• Connect detail with attitude. A basic detail (He tears the paper about an inch from the top of the straw, throwing away the long part and leaving the short part on like a cap) is followed up with a comment that shows the speaker’s attitude toward that detail (This is how you serve a soda, he says. Make sure it’s full. Fuckers drink it like it’s fucking crack.) If a mundane detail is viewed as mundane, then it’s not worth mentioning in the story. But if a character feels strongly about the detail, then it’s not mundane anymore. In short, the dialogue is building the relationship between the characters and their world.
  • Mix diction and tone. Think about dialogue as a performance, which it often is, at least in moments of tension. When people perform, we tend to modulate our voice and vocabulary to get and maintain our audience’s attention. This is exactly what the server does. He uses formal diction and phrasings (I recommend a straw for your personal consumption as well) as well as less formal diction and phrasings (Shit doesn’t get clean. Ever.). Most importantly, he does this in the same breath.
  • Create ulterior motives. If you read the entire novel excerpt, you’ll see that the server is hitting on the narrator, and this sexual tension informs a lot of his actions and dialogue. As a rule, it’s a good idea to have more than one thing going on in any scene. So, in this case, the server is giving a tour of the restaurant and hitting on the narrator. The simultaneity of these actions helps give the dialogue tension.

The Writing Exercise

Let’s write riveting, mundane dialogue using Love Me Back by Merritt Tierce as a model:

  1. Give the scene simultaneity. Basically, give at least one of the characters multiple intentions for the dialogue. Think about the character’s deeper aims for a scene. There’s the surface thing the character is doing (talking to a boss, a kid, a spouse, a friend) and there’s the thing he or she is thinking about because it feels pressing (a problem, a relationship). When a character’s mind is in two places at once, the dialogue will tend to reflect this.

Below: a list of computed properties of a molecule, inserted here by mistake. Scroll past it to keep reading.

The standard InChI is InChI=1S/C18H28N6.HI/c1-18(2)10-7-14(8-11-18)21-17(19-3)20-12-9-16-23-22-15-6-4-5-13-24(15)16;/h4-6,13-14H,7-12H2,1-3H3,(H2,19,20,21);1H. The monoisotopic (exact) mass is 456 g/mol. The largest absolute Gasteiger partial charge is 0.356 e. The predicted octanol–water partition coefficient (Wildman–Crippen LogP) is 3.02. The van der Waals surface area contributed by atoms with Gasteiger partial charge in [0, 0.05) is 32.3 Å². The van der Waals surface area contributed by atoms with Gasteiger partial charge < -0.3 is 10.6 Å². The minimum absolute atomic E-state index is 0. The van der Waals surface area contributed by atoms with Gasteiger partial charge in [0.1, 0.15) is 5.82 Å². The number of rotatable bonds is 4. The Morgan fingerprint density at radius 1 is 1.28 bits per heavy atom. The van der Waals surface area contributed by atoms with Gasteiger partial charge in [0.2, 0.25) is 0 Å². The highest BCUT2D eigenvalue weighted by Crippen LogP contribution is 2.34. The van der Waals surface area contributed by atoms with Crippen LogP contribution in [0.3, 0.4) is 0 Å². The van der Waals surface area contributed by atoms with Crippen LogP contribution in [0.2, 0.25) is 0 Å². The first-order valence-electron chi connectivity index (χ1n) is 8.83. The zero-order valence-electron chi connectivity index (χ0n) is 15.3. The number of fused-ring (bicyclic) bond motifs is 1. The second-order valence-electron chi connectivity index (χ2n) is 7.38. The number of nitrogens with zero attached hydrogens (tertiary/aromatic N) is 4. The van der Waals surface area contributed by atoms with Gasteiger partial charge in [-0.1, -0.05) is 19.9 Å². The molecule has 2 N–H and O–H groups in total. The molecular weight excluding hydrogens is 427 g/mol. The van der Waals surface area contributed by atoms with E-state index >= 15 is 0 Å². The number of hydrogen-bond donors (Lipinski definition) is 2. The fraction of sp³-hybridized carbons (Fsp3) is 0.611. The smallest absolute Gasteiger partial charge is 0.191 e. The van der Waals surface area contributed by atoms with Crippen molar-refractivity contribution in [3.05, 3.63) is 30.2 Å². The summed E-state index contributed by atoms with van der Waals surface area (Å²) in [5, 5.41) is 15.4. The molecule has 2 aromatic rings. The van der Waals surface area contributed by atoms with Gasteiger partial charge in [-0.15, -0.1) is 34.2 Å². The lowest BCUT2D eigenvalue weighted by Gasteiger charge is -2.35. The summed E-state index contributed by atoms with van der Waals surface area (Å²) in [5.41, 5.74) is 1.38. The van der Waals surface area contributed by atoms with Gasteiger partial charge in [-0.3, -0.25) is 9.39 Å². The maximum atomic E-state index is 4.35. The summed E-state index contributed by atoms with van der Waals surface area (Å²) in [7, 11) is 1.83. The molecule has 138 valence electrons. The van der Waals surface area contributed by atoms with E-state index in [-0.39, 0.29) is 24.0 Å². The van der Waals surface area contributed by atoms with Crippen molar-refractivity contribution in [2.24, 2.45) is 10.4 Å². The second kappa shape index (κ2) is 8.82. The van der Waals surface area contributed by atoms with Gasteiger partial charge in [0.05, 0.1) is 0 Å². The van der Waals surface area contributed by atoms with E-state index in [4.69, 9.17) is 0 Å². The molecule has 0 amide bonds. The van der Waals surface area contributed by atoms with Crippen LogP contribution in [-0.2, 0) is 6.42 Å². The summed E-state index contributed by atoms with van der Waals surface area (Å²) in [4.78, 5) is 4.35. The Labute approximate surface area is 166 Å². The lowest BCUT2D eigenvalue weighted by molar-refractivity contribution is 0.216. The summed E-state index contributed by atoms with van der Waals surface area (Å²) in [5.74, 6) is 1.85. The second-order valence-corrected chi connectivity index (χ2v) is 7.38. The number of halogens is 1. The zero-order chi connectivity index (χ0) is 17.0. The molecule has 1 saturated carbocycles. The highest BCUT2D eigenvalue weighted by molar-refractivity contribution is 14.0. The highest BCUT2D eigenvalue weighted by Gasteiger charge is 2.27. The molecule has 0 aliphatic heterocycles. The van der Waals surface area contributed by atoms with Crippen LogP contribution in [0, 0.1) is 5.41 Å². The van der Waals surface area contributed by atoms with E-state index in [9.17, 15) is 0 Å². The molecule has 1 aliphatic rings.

2. Use contradictory language. This can be intentional or through an unintentional lapse. So, if a character’s mind is elsewhere, he could say something and, without thinking, do exactly the opposite. Or he could say something that clearly doesn’t apply to the situation. An intentional contradiction suggests that the character doesn’t care or is feeling antagonistic. So, think about what lapse your character might make or how your character might choose to willfully disregard a rule. Make the contradiction something basic.
  3. Connect detail with attitude. You’ve already set the stage for this with the contradiction. If your character makes a lapse and is called out for it, how does the character react? With embarrassment? Anger? Surprise? If the character willfully contradicts herself, how does that antagonism play out with other details?
  4. Mix diction and tone. When would the character try to speak formally (with fancy talk)? When would the character be crude or blunt? Force yourself to use both registers in a piece of dialogue. In playing with the tone, you may discover something about the character’s intentions.

Good luck and have fun.

2 Responses to “How to Write Riveting, Mundane Dialogue”

  1. comfyreading June 6, 2015 at 8:02 p06 #

    This is some fantastic advice, thank you so much for taking the time to write this!

  2. michaelnoll1 June 6, 2015 at 8:02 p06 #

    Glad you found it helpful. Thanks for your note.